As a lifelong resident, and young, married person in Marietta- the restaurant scene on the Square is a joke. If you take a trip to downtown Roswell, or even downtown Woodstock, the restaurants are packed, with great menus, live entertainment and plenty of options. If my husband and I are celebrating a birthday or anniversary, and planning on having a nice meal, we sure aren't spending our money at the Square. What if I want to take clients out for a nice business lunch? I certainly wouldn't pick downtown Marietta. Three ice cream shops, a hookah lounge, 2 theaters, and a small handful of middle priced, decent restaurants? No thanks.
Jim Warren
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March 12, 2013
I agree. We even drive to Acworth for meals rather than our square, and that is really a sad commentary.
GloverHater!
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March 12, 2013
I want to thank Marietta 20s for their thorough and accurate comment. The Marietta Square is a joke and sooooo overrated! I would even recommend a Taco Bell at this point (and I hate Taco Bell!)I will however give a shout out to Kiosco which is on the right passed Marietta Pizza. This place is legit with awesome food and service. I recommend passing on everything else...And not that that you would but don't waste your time at the Hookah Bar. You will find that the buzz you get from the tobacco is not strong enough to escape you from the reality that you made the bad decision of spending an evening at the Square....!
Mariettan
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March 12, 2013
"The restaurant has long had one of the most thriving lunch businesses on the Square, catering to workers at the Courthouse and other government buildings there."

How can you not know what sandwich shop that is. I think there's a law that says you have to be a lawyer or work at the courhouse to be able to eat there. ;-)

Pizza Lover
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March 12, 2013
It better not be Marietta Pizza Company!
Seachelle
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March 12, 2013
It's not Marietta Pizza Company.. I know FOR SURE..
VFP42
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March 14, 2013
What is up with their generic boxes? That gives me concern that generic ingredients may be next.
Dell McCormick
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March 12, 2013
Eatery?? It's called a restaurant.
Merriam Webster
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March 12, 2013
eatery [ˈiːtərɪ], eaterie

n pl -eries [-ərɪz]

Informal a restaurant or eating house

Collins English Dictionary – Complete and Unabridged © HarperCollins Publishers 1991, 1994, 1998, 2000, 2003
West Cobb Citizen
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March 12, 2013
I'd happily vote in Carl Dimare as Cobb Commissioner! And as far as the square goes, it has always been a favorite place for me to visit, but I think a lot could be done to improve some areas.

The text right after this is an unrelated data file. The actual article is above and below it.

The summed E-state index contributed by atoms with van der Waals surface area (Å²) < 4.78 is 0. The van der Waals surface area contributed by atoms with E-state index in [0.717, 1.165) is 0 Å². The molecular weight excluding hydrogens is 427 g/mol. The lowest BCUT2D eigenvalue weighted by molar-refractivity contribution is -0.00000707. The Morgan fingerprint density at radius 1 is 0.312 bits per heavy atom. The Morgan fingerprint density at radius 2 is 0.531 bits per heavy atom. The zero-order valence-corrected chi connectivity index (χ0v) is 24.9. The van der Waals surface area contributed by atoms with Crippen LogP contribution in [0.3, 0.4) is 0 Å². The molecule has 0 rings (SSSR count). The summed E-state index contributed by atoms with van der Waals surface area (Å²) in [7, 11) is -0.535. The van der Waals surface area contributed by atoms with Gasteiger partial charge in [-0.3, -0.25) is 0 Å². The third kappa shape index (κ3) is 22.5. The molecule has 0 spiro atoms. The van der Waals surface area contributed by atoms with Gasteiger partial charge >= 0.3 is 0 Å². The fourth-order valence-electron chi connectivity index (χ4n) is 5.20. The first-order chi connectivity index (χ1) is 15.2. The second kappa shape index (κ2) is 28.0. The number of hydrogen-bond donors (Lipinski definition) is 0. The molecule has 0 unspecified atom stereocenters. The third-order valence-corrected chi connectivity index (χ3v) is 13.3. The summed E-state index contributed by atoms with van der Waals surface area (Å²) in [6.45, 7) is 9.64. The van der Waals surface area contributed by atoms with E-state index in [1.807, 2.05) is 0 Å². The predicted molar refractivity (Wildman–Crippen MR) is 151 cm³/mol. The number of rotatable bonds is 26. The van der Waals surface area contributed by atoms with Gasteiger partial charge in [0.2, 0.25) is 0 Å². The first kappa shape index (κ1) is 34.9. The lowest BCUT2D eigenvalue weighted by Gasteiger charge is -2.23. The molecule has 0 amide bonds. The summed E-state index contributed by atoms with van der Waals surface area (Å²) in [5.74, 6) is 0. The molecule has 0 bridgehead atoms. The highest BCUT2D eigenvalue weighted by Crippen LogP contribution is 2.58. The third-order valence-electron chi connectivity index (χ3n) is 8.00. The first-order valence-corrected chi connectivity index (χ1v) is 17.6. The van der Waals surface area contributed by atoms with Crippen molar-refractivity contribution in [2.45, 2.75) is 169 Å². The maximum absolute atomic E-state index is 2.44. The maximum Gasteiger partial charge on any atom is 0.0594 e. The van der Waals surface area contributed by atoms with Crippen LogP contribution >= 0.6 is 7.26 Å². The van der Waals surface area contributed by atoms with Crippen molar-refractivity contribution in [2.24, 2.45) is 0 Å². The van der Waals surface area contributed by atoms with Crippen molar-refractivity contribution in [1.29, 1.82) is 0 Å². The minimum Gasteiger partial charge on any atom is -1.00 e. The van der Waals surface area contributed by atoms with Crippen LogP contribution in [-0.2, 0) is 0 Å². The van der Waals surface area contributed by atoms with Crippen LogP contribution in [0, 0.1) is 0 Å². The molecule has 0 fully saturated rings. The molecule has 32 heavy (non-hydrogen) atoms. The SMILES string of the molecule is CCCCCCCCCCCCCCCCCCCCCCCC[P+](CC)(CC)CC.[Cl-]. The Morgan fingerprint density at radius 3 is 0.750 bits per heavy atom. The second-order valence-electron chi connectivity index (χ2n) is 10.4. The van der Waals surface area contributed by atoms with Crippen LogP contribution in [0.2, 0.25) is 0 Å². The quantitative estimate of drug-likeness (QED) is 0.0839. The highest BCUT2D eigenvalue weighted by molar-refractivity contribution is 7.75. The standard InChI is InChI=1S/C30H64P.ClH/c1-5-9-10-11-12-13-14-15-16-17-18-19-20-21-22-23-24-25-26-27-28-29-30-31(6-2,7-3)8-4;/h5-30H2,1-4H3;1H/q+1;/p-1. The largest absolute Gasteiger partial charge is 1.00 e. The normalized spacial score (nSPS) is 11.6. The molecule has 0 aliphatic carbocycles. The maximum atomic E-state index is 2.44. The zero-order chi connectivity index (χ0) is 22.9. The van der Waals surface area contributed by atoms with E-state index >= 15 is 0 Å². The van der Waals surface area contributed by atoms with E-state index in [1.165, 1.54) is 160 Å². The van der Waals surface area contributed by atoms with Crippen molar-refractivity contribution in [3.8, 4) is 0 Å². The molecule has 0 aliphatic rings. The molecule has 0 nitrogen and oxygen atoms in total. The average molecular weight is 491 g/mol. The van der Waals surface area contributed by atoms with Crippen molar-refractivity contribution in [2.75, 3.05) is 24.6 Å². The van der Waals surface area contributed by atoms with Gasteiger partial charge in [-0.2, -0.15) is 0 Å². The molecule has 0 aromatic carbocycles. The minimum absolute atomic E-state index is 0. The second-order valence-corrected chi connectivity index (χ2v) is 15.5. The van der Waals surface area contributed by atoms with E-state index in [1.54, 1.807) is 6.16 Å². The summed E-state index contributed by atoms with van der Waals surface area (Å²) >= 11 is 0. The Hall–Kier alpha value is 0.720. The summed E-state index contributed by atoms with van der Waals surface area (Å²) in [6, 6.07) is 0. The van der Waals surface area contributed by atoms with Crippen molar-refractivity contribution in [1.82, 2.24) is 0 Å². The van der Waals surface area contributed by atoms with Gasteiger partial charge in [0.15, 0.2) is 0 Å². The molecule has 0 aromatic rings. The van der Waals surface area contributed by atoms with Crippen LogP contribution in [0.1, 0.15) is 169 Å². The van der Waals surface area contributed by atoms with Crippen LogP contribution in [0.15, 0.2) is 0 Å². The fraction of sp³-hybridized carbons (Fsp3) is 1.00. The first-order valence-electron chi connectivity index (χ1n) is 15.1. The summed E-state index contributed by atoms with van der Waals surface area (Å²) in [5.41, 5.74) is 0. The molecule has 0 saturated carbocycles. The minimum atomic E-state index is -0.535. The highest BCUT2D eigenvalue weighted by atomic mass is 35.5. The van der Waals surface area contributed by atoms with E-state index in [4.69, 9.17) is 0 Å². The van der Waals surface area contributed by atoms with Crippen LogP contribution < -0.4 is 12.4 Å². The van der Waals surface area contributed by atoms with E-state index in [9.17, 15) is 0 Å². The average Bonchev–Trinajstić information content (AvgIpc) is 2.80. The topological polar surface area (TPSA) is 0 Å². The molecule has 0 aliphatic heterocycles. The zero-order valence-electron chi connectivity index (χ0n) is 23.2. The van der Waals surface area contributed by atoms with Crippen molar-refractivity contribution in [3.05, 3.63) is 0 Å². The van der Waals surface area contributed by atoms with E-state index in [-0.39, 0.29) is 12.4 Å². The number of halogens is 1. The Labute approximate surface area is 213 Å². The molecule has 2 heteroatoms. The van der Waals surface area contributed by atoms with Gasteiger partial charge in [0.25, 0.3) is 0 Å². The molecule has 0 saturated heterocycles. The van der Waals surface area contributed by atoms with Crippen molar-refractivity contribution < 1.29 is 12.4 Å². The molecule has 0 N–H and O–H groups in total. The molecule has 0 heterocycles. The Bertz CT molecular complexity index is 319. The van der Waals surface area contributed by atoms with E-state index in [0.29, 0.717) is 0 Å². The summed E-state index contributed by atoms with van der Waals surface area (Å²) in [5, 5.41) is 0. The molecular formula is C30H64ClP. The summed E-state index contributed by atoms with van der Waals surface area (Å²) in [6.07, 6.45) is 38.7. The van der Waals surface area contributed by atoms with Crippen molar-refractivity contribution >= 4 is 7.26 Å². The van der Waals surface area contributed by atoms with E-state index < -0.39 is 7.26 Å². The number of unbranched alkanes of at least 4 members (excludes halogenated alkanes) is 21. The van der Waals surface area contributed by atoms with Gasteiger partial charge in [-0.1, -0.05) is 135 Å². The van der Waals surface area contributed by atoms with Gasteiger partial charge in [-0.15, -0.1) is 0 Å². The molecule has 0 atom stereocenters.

Samuel Adams
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March 12, 2013
The "get it done" attitude of Cobb's court and the jury discussed is exactly why I want to live and work in this county. I'm proud of the efforts by these folks, and just wanted to say thanks to them. Today we are tired of hearing about the obstruction, meanderings and intentional devious agendas of our public servants, but this citizen jury and those in authority that day showed we can still accomplish good things.
Thank You Samuel
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March 12, 2013
Dear Samuel. You cannot begin to know what a breath of fresh air your comments are. I commend you. Most of the people posting out here are doom and gloom, filled with hate, angry, not willing to listen to others, talking cheaply and doing nothing. Your words "want to live in this county; proud; thanks; accomplish good things" are something one rarely reads out here. Such negativity abounds and then here you come along. Kudos. Thanks. Write more. Positivity. Love it, love it, love it.
VFP42
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March 12, 2013
Yes it's time for some more of "out with the old, in with the new."

With the old folks home being under renovation, Theater in the Square went away. Now hopefully Shillings will finally go away too.

If we can make sure these relics stay dead and buried, perhaps Marietta can finally move forward and attract people who might actually use all these fancy sidewalks (rather than, say, judges who DRIVE the block to the post office) for walking rather than for tossing their Space Shuttle McDonalds litter!

Dont Like Negativity
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March 12, 2013
.....and then along comes VFP. Filled with venom. Oh, well.
Mableton Native
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March 12, 2013
VFP42: I will tell you a short story. When I grew up in Mableton there was a retired doctor that bought a new Cadillac every year and he drove one-eighth of a mile to the soda fountain in the drug store and bought a cup of coffee for a dime and carefully counted out pennies to pay for it. That doctor taught me more about life than any school ever could. Let us not knock down people. Let us be that example the old doctor was. I agree there is a time for the new to come in and for the old to go out, but we should highly cherish the old and what they can teach us.
VFP42
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March 14, 2013
Only at the MDJ would readers project their own bitter negativity onto an expression of hope for a better future. Hell the FIRST WORD was even "YES"
Common Sense
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March 12, 2013
Wouldn't a "property czar" be someone who consficates by force rather than through business transaction?
Thomas Paine
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March 12, 2013
You are correct, the better term is cartel member. Just a few property owners control the Marietta Square.